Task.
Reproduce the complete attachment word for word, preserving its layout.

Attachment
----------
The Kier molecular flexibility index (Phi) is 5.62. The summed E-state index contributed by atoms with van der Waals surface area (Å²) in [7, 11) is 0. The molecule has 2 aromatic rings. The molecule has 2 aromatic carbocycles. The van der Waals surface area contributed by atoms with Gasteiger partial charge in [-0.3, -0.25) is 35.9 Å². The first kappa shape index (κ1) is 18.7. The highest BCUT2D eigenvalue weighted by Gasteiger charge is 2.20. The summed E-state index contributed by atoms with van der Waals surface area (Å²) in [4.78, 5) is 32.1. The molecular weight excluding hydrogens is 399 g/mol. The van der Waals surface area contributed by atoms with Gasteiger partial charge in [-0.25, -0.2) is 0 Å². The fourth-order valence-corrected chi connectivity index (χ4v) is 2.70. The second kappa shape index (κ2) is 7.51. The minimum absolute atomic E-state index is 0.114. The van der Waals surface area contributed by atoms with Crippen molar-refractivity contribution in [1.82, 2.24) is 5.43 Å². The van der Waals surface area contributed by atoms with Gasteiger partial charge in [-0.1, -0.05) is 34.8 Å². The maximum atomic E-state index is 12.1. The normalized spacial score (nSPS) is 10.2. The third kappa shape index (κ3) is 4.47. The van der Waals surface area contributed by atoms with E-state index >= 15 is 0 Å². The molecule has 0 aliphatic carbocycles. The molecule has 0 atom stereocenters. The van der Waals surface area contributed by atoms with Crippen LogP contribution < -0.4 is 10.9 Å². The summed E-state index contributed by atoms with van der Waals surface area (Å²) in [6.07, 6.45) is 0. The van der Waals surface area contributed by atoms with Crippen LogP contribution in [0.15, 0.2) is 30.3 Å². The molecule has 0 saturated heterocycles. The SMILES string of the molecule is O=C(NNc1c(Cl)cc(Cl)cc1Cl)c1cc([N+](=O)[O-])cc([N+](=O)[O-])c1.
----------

The Kier molecular flexibility index (Phi) is 5.62. The summed E-state index contributed by atoms with van der Waals surface area (Å²) in [7, 11) is 0. The molecule has 2 aromatic rings. The molecule has 2 aromatic carbocycles. The van der Waals surface area contributed by atoms with Gasteiger partial charge in [-0.3, -0.25) is 35.9 Å². The first kappa shape index (κ1) is 18.7. The highest BCUT2D eigenvalue weighted by Gasteiger charge is 2.20. The summed E-state index contributed by atoms with van der Waals surface area (Å²) in [4.78, 5) is 32.1. The molecular weight excluding hydrogens is 399 g/mol. The van der Waals surface area contributed by atoms with Gasteiger partial charge in [-0.25, -0.2) is 0 Å². The fourth-order valence-corrected chi connectivity index (χ4v) is 2.70. The second kappa shape index (κ2) is 7.51. The minimum absolute atomic E-state index is 0.114. The van der Waals surface area contributed by atoms with Crippen molar-refractivity contribution in [1.82, 2.24) is 5.43 Å². The van der Waals surface area contributed by atoms with Gasteiger partial charge in [-0.1, -0.05) is 34.8 Å². The maximum atomic E-state index is 12.1. The normalized spacial score (nSPS) is 10.2. The third kappa shape index (κ3) is 4.47. The van der Waals surface area contributed by atoms with E-state index >= 15 is 0 Å². The molecule has 0 aliphatic carbocycles. The molecule has 0 atom stereocenters. The van der Waals surface area contributed by atoms with Crippen LogP contribution < -0.4 is 10.9 Å². The summed E-state index contributed by atoms with van der Waals surface area (Å²) in [6.07, 6.45) is 0. The van der Waals surface area contributed by atoms with Crippen LogP contribution in [0.15, 0.2) is 30.3 Å². The molecule has 0 saturated heterocycles. The SMILES string of the molecule is O=C(NNc1c(Cl)cc(Cl)cc1Cl)c1cc([N+](=O)[O-])cc([N+](=O)[O-])c1.